There have been many discussions among our peer organizations and leaders in the impact investing community around measuring impact.
Our partnerships with microfinance institutions, cooperatives and other social enterprises are what enable us to do what we do: expand opportunity for people living in poverty.
Our team returned earlier this month from the 6th Latin American Village Banking Forum held this year in Guayaquil, Ecuador. Wonder what happened? Here’s a photo recap.
A couple weeks ago I moderated a panel on Sustainable Health Services Models at the 6th Village Banking Forum held this year in Guayaquil, Ecuador. Two of our partners, Pro Mujer in Nicaragua and ESPOIR, presented what they had learned about what it takes to implement high performing health services programs via the village bank platform. While much was shared, one main takeaway I had was the importance of investing in staff capacity, particularly investing in those on the “frontline” of integrated service delivery with clients.
While all of our partners are classified as social enterprises – mission-driven organizations which apply market-sustained strategies to achieve a social purpose – each employ different business models that catalyze the flow of essential goods and services to people living in poverty.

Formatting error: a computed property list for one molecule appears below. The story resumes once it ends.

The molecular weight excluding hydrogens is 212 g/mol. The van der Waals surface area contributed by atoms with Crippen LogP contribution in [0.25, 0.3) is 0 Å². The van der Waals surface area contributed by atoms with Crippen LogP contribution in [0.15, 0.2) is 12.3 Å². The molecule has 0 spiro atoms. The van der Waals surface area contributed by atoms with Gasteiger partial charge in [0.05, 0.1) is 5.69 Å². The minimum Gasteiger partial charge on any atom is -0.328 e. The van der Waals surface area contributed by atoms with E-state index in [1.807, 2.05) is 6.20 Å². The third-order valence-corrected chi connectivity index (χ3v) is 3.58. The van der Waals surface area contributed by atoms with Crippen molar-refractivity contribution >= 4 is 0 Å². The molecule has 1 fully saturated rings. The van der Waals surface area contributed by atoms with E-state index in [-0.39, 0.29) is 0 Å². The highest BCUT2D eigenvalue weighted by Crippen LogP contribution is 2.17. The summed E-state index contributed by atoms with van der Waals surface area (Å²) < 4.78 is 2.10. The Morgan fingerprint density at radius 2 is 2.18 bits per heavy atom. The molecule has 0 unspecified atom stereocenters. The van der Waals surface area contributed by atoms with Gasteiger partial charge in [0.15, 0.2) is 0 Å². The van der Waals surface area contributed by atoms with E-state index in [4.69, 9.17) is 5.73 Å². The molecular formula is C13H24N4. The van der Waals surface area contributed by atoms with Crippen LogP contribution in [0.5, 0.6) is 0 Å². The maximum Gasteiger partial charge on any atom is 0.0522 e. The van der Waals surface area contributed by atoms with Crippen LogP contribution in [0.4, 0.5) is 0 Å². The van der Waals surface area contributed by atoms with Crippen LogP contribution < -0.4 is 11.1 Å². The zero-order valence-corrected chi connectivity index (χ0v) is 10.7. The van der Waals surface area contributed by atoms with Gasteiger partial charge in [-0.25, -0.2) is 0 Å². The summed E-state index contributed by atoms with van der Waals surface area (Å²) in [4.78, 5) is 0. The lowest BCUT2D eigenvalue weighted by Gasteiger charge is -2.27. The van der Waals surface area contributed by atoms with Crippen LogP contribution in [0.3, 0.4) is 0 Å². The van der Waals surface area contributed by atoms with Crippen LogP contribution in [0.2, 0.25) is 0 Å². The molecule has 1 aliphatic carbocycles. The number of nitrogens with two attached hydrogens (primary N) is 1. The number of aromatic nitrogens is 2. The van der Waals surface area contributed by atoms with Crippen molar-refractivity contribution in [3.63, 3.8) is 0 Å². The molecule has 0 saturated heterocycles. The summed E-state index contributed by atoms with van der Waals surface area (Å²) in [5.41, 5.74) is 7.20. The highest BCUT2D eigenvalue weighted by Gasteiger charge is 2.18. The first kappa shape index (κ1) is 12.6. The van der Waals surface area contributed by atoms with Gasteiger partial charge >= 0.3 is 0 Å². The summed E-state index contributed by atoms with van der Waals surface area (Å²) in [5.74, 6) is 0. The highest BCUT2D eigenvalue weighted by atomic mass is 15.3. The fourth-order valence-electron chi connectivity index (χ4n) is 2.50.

MiCrédito is a new Global Partnerships (GP) partner in Nicaragua that aims to connect rural, off-grid populations with access to solar technologies. With technical assistance and funding from GP, as well as new relationships with Nicaraguan solar companies Tecnosol and NicaSolar, the for-profit microfinance institution will begin offering financing for solar products, thus potentially connecting thousands with electricity that they otherwise could not access.
Earlier this year we had the pleasure of meeting Agora Partnerships, an organization committed to solving social and environmental challenges in Latin America through business-based solutions, and we wanted to take a moment to highlight what they do.
Members of our team are in Guayaquil, Ecuador this week to attend the Latin American Forum on Village Banks (the Forum) from August 7-9. The Forum is a regional conference that brings together actors in the financial inclusion space to discuss different methods of strengthening village banks*—one of the only means by which people living in poverty can access affordable financial services such as loans and savings accounts.